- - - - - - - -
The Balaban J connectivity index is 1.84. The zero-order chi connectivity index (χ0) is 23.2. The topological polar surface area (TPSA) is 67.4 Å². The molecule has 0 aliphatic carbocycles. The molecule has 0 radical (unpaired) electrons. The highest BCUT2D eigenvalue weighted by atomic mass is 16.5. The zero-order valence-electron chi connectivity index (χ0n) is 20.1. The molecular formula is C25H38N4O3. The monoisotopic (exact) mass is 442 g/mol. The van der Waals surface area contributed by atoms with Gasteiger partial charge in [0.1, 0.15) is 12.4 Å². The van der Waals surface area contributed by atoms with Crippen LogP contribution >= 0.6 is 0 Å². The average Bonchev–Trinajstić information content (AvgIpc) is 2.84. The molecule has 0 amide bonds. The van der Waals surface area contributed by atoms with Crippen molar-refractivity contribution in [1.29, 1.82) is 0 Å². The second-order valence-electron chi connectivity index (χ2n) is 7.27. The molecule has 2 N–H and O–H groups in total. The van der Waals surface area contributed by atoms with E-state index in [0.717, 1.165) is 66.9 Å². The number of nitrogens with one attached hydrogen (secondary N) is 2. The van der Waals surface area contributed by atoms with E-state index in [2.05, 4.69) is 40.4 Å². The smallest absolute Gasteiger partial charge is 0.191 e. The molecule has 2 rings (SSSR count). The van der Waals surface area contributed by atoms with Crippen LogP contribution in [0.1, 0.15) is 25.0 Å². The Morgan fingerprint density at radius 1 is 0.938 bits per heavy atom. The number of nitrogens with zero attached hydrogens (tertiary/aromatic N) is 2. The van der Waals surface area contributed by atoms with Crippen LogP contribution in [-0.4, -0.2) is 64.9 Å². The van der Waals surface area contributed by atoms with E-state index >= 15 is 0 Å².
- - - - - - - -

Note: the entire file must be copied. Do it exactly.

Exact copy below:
The Balaban J connectivity index is 1.84. The zero-order chi connectivity index (χ0) is 23.2. The topological polar surface area (TPSA) is 67.4 Å². The molecule has 0 aliphatic carbocycles. The molecule has 0 radical (unpaired) electrons. The highest BCUT2D eigenvalue weighted by atomic mass is 16.5. The zero-order valence-electron chi connectivity index (χ0n) is 20.1. The molecular formula is C25H38N4O3. The monoisotopic (exact) mass is 442 g/mol. The van der Waals surface area contributed by atoms with Gasteiger partial charge in [0.1, 0.15) is 12.4 Å². The van der Waals surface area contributed by atoms with Crippen LogP contribution >= 0.6 is 0 Å². The average Bonchev–Trinajstić information content (AvgIpc) is 2.84. The molecule has 0 amide bonds. The van der Waals surface area contributed by atoms with Crippen molar-refractivity contribution in [1.29, 1.82) is 0 Å². The second-order valence-electron chi connectivity index (χ2n) is 7.27. The molecule has 2 N–H and O–H groups in total. The van der Waals surface area contributed by atoms with E-state index in [0.717, 1.165) is 66.9 Å². The number of nitrogens with one attached hydrogen (secondary N) is 2. The van der Waals surface area contributed by atoms with E-state index in [2.05, 4.69) is 40.4 Å². The smallest absolute Gasteiger partial charge is 0.191 e. The molecule has 2 rings (SSSR count). The van der Waals surface area contributed by atoms with Crippen LogP contribution in [0.1, 0.15) is 25.0 Å². The Morgan fingerprint density at radius 1 is 0.938 bits per heavy atom. The number of nitrogens with zero attached hydrogens (tertiary/aromatic N) is 2. The van der Waals surface area contributed by atoms with Crippen LogP contribution in [-0.4, -0.2) is 64.9 Å². The van der Waals surface area contributed by atoms with E-state index >= 15 is 0 Å².